The Birth Of The Flying B, See How Bentley’s Hood Ornament Is Made


Hood ornaments are cool again and Bentley has revealed 97% of Flying Spur customers order the Flying B.

The Flying B dates back to the mid-1920’s and has gone through sixth iterations over the decades. The latest version debuted on the redesigned Flying Spur and is Bentley’s first to be electronically deployed, the first to feature a cover plate that replaces it when stowed, the first with clear acrylic wings, and the first to be internally illuminated.

That’s a lot of firsts and the latest version of the Flying B was created by Hoe Young Hwang. Of course, bringing it to life is easier said than done as the mascot is cast as a single piece of 316 grade stainless steel, which has molybdenum for added corrosion resistance.

Also: What’s The Coolest Hood Ornament And Should They Make A Comeback?

While that sounds simple enough, the Flying B is made using the investment or lost wax casting process, which is used for making “complex-shaped components that require tighter tolerances, thinner walls, and a better surface finish than can be obtained with sand casting.”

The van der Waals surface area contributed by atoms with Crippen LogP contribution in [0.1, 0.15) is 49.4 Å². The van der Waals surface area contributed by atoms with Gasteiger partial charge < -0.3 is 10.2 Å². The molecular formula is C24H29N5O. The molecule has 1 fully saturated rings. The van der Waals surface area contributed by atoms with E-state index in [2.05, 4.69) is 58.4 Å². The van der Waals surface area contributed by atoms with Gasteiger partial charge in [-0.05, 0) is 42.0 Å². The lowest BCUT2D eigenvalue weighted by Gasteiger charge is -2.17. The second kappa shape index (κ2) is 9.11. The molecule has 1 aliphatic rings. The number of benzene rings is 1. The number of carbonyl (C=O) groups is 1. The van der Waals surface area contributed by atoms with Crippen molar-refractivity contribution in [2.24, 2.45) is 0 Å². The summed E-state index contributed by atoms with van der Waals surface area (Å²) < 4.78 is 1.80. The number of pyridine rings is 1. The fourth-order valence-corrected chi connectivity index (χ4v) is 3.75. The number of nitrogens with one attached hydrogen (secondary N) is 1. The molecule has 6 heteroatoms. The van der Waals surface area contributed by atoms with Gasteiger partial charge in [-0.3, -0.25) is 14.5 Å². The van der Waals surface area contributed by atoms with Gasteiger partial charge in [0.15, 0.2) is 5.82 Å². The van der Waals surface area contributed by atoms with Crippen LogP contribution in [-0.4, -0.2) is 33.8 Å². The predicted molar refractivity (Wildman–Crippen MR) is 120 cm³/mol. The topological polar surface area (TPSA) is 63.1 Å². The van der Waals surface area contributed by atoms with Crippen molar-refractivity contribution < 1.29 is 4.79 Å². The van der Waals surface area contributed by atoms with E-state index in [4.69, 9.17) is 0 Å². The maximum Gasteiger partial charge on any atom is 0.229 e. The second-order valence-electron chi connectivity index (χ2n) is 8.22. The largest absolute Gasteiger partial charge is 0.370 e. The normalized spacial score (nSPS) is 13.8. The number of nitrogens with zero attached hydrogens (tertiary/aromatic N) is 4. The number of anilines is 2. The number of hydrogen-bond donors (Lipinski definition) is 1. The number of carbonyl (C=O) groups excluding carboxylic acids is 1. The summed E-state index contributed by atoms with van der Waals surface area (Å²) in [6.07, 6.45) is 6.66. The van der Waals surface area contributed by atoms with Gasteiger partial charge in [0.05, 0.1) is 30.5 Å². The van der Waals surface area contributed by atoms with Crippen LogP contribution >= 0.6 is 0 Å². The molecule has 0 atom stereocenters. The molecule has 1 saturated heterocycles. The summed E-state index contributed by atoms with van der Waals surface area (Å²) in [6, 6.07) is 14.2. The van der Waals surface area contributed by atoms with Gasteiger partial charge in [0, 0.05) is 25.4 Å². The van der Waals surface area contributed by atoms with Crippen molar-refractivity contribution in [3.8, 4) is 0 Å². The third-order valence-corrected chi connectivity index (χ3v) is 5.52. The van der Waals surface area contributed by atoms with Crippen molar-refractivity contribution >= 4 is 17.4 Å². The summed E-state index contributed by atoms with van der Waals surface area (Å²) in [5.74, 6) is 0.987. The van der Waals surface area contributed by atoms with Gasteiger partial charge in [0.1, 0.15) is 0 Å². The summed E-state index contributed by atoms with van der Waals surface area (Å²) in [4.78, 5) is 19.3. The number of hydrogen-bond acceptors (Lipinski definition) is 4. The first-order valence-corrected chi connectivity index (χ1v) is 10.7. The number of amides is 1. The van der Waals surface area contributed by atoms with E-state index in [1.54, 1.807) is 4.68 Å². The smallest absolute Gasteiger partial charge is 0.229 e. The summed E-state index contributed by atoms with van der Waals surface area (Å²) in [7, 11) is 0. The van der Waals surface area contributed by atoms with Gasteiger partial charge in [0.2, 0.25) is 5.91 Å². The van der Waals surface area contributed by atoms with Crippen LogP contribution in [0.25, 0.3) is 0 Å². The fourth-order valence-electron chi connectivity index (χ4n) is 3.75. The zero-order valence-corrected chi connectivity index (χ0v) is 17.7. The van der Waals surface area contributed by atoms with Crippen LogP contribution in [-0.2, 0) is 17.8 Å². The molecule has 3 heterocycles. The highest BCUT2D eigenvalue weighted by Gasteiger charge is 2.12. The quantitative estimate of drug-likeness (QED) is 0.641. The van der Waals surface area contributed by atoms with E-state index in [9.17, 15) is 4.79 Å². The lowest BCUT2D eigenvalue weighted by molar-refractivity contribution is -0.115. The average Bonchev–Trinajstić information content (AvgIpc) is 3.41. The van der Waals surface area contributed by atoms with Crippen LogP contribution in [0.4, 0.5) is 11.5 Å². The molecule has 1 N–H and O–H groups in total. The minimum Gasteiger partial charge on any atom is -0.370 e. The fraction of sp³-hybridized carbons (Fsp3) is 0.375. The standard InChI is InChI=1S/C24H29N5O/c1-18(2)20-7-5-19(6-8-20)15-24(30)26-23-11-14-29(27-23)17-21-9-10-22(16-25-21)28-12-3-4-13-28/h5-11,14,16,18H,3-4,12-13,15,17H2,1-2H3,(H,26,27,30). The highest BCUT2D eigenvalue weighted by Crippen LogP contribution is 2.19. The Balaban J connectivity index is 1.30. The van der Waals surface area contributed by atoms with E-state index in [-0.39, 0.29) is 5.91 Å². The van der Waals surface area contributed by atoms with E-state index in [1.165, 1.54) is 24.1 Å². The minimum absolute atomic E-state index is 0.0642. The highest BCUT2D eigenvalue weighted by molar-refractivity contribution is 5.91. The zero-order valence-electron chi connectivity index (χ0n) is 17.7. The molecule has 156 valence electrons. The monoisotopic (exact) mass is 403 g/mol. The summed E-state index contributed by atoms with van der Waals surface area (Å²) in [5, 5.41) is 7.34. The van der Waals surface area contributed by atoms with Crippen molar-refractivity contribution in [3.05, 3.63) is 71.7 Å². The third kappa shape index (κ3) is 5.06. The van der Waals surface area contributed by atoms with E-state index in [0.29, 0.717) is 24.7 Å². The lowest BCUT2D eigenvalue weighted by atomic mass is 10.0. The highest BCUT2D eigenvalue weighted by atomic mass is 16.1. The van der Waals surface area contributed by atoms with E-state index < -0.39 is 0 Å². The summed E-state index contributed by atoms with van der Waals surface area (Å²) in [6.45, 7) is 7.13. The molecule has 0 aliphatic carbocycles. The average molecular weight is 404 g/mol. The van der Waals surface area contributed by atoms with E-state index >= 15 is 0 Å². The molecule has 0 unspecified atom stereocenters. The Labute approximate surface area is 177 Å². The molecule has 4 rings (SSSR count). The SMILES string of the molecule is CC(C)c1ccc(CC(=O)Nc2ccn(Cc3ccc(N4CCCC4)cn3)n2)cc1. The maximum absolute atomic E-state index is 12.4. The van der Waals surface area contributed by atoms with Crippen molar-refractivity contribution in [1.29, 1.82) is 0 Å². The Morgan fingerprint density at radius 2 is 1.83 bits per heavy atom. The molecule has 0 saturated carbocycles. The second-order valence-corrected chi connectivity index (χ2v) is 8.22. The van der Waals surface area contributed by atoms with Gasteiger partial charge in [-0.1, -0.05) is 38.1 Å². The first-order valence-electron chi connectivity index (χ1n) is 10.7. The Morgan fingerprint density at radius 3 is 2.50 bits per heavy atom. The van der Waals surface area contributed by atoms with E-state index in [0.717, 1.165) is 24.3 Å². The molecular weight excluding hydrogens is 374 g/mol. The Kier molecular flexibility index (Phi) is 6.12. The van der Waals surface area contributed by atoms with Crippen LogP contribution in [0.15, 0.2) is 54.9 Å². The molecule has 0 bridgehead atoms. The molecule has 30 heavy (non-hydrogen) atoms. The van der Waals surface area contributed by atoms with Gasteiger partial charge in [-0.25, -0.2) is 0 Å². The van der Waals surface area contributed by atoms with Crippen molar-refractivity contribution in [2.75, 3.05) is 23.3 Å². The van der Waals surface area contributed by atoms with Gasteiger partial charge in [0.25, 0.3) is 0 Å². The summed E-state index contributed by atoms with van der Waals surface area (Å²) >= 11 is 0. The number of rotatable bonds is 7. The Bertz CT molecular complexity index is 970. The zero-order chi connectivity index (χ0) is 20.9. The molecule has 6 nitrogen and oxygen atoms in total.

As Bentley explained, molten wax is injected into a die while a water-soluble core occupies the cavity where the two crystal wings will reside. On top of that, a ceramic central core creates a passageway within the wax molding for the illumination wiring. The wax emblem is then removed from the die and the soluble core dissolved to create a perfect Flying B in wax form.

From there, the “emblem is encased in multiple layers of a fine ceramic solution containing colloidal silica and alumina; once these layers have set solid, the wax is melted in a steam pressure chamber to leave a ceramic mold with a hollow cavity in the shape of the emblem.” Molten stainless steel is poured into the mold and then shot blasted to remove any traces of ceramic material when the emblem has cooled.

The Flying B is then hand polished and ready for assembly at WCM Europe Ltd, where the acrylic wings, wiring, and LEDs are installed. Bentley says the entire process takes 11 weeks, from start to finish, and the end result is a piece of “pure automotive theatre.”


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